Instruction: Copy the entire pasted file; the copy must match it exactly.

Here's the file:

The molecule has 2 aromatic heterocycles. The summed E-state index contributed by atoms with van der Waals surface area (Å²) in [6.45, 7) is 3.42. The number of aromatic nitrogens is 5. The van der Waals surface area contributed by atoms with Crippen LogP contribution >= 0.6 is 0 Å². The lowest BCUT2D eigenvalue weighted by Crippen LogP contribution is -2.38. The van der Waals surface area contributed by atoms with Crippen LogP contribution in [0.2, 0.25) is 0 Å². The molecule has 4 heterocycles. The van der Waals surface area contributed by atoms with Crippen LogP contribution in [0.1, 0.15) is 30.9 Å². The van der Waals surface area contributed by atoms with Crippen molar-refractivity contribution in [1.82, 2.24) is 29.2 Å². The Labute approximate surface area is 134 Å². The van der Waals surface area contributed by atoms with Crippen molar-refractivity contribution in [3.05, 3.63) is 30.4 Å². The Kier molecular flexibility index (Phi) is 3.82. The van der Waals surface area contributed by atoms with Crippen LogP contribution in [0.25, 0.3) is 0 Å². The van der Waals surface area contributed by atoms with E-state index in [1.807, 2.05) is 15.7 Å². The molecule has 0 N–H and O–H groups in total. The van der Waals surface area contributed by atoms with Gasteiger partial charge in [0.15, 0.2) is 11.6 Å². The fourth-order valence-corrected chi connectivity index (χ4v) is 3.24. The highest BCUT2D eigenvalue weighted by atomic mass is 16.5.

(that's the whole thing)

The molecule has 2 aromatic heterocycles. The summed E-state index contributed by atoms with van der Waals surface area (Å²) in [6.45, 7) is 3.42. The number of aromatic nitrogens is 5. The van der Waals surface area contributed by atoms with Crippen LogP contribution >= 0.6 is 0 Å². The lowest BCUT2D eigenvalue weighted by Crippen LogP contribution is -2.38. The van der Waals surface area contributed by atoms with Crippen LogP contribution in [0.2, 0.25) is 0 Å². The molecule has 4 heterocycles. The van der Waals surface area contributed by atoms with Crippen LogP contribution in [0.1, 0.15) is 30.9 Å². The van der Waals surface area contributed by atoms with Crippen molar-refractivity contribution in [1.82, 2.24) is 29.2 Å². The Labute approximate surface area is 134 Å². The van der Waals surface area contributed by atoms with Crippen molar-refractivity contribution in [3.05, 3.63) is 30.4 Å². The Kier molecular flexibility index (Phi) is 3.82. The van der Waals surface area contributed by atoms with Crippen LogP contribution in [0.25, 0.3) is 0 Å². The van der Waals surface area contributed by atoms with E-state index in [1.807, 2.05) is 15.7 Å². The molecule has 0 N–H and O–H groups in total. The van der Waals surface area contributed by atoms with Gasteiger partial charge in [0.15, 0.2) is 11.6 Å². The fourth-order valence-corrected chi connectivity index (χ4v) is 3.24. The highest BCUT2D eigenvalue weighted by atomic mass is 16.5.